groovy
  1. groovy
  2. GROOVY-3707

I wish i could parse a class using eval function of JSR223

    Details

    • Type: Wish Wish
    • Status: Closed Closed
    • Priority: Major Major
    • Resolution: Duplicate
    • Affects Version/s: 1.6.4
    • Fix Version/s: None
    • Component/s: JSR / TCK / GLS
    • Labels:
      None
    • Testcase included:
      yes
    • Number of attachments :
      0

      Description

      Verbose version of the test passes, but it is a little ugly.

          public static final String FOO_CLASS = "class Foo { int getResult() { return 1; } } ; Foo.class";
          public static final String FOO = "class Foo { int getResult() { return 1; } }";
      
          public void testClassEvalVerbose() throws ScriptException {
              ScriptEngineManager factory = new ScriptEngineManager();
              ScriptEngine engine = factory.getEngineByName("groovy");
              assertEquals("Foo", ((Class) engine.eval(FOO_CLASS)).getCanonicalName());
          }
      
          public void testClassEvalBrief() throws ScriptException {
              ScriptEngineManager factory = new ScriptEngineManager();
              ScriptEngine engine = factory.getEngineByName("groovy");
              assertEquals("Foo", ((Class) engine.eval(FOO)).getCanonicalName());
          }
      

      Brief version throws:
      javax.script.ScriptException: javax.script.ScriptException: org.codehaus.groovy.runtime.metaclass.MissingMethodExceptionNoStack: No signature of method: Foo.main() is applicable for argument types: ([Ljava.lang.String values: [[]]
      at org.codehaus.groovy.jsr223.GroovyScriptEngineImpl.eval(GroovyScriptEngineImpl.java:119)
      at javax.script.AbstractScriptEngine.eval(AbstractScriptEngine.java:247)
      at com.jtstand.TestStepScriptTest.testClassEvalBrief(TestStepScriptTest.java:42)
      Caused by: javax.script.ScriptException: org.codehaus.groovy.runtime.metaclass.MissingMethodExceptionNoStack: No signature of method: Foo.main() is applicable for argument types: ([Ljava.lang.String values: [[]]
      at org.codehaus.groovy.jsr223.GroovyScriptEngineImpl.eval(GroovyScriptEngineImpl.java:307)
      at org.codehaus.groovy.jsr223.GroovyScriptEngineImpl.eval(GroovyScriptEngineImpl.java:113)
      ... 28 more
      Caused by: org.codehaus.groovy.runtime.metaclass.MissingMethodExceptionNoStack: No signature of method: Foo.main() is applicable for argument types: ([Ljava.lang.String values: [[]]

      Why?
      Is this what JSR223 specifies to do?
      To sad if yes!

        Issue Links

          Activity

          Hide
          blackdrag blackdrag added a comment -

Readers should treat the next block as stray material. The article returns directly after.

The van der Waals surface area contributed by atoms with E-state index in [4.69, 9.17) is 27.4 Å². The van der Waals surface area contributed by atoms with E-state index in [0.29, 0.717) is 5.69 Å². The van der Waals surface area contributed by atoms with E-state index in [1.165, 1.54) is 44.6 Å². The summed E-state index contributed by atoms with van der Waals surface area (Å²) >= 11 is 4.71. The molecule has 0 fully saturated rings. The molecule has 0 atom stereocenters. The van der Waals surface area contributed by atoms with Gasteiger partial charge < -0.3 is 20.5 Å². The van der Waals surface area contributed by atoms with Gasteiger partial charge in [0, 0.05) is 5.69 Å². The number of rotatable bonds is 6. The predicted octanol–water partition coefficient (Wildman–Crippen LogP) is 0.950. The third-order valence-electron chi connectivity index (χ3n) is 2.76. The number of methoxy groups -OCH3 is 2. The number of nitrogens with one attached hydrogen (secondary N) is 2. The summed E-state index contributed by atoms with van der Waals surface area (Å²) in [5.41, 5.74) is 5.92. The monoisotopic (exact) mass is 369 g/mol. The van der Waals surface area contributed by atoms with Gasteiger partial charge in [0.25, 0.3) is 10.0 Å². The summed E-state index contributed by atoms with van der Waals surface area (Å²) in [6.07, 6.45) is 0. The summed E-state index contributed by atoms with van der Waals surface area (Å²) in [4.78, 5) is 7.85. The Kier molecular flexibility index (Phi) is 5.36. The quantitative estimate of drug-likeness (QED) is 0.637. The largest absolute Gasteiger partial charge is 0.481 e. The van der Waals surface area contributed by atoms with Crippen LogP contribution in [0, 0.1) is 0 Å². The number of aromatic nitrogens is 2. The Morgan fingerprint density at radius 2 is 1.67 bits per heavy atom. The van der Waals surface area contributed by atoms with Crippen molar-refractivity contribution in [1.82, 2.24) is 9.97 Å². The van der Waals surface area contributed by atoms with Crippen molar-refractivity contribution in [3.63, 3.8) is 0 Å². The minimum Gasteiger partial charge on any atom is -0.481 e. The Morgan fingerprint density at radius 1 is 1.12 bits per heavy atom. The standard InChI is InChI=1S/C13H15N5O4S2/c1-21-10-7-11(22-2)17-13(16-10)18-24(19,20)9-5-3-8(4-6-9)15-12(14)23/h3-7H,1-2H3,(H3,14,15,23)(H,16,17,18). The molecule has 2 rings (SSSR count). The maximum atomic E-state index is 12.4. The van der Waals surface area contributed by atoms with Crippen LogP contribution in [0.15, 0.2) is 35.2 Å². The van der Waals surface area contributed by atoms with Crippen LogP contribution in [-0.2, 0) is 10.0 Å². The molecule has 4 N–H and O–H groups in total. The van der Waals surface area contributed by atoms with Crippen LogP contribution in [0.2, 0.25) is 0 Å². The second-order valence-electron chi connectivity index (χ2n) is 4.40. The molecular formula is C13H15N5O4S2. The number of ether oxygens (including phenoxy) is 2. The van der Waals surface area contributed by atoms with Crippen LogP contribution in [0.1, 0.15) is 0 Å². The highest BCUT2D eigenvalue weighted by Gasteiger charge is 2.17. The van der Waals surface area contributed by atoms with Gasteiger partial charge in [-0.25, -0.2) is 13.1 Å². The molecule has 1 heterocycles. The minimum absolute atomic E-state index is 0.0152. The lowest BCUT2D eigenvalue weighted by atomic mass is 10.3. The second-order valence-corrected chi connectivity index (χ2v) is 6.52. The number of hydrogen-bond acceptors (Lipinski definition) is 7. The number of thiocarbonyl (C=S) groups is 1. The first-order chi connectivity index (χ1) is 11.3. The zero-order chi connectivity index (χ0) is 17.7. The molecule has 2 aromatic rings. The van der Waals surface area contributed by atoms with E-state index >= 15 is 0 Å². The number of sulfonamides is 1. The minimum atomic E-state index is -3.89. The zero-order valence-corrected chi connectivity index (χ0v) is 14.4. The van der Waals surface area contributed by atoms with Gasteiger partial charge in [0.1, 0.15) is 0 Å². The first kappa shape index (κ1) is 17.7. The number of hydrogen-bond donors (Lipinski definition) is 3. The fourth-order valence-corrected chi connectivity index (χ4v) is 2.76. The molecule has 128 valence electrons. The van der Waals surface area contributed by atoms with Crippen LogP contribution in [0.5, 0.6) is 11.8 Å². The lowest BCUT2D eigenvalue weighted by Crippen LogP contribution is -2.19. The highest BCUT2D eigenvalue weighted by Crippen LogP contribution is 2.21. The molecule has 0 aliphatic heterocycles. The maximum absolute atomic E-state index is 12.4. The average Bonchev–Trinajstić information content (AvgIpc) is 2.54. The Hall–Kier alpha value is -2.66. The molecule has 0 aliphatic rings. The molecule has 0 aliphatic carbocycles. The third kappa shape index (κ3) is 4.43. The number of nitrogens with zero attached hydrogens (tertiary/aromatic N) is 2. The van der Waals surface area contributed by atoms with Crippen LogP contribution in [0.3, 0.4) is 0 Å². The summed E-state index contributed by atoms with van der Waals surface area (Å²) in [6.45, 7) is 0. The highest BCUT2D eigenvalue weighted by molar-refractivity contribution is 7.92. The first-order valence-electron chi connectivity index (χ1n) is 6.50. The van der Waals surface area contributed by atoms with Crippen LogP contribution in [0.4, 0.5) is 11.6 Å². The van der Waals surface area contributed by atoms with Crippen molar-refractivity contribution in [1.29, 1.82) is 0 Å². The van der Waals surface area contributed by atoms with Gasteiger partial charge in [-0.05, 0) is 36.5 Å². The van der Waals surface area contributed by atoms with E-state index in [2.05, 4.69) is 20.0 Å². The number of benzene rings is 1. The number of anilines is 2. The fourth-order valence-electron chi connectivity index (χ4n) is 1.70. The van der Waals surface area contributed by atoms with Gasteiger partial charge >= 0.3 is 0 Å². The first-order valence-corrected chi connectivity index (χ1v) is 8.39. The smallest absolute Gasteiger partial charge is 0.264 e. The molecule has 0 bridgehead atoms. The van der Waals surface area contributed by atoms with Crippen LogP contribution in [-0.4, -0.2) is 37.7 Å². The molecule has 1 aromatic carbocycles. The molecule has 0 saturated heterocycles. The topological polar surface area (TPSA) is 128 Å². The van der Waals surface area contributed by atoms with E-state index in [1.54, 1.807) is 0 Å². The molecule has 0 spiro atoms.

I think it says to execute the script whatever this means. The main method is called from within Groovy code. InvokerHelper#createScript is responsible for it in the end. But here basically is a problem. Should a class be executed? or should the class be returned? A script is a class to. It behaves a bit different, but it is in fact a class, one with a run method, that will be called directly. The current code does anything that is no script in a script, that executes a main method of the wrapped class. Well, maybe wrapper is so good not, proxy is probably better.

          What for example if your class is a junit test. Do you expect it to be executed, or the class being returned? Executing it means to run the test, returning the class means not executing it. You probably say the script returns a class, but there is no script, just the class. The script is a short form of creating a certain kind of class. So for Groovy the basic concept is the class, not the script. From that point of view it behaves absolutely correct.

          Show
          blackdrag blackdrag added a comment - I think it says to execute the script whatever this means. The main method is called from within Groovy code. InvokerHelper#createScript is responsible for it in the end. But here basically is a problem. Should a class be executed? or should the class be returned? A script is a class to. It behaves a bit different, but it is in fact a class, one with a run method, that will be called directly. The current code does anything that is no script in a script, that executes a main method of the wrapped class. Well, maybe wrapper is so good not, proxy is probably better. What for example if your class is a junit test. Do you expect it to be executed, or the class being returned? Executing it means to run the test, returning the class means not executing it. You probably say the script returns a class, but there is no script, just the class. The script is a short form of creating a certain kind of class. So for Groovy the basic concept is the class, not the script. From that point of view it behaves absolutely correct.
          Hide
          Roshan Dawrani added a comment -

          If I want to see how groovy gets JSR223 enabled, what code can I look at? Is that part of the core groovy codebase?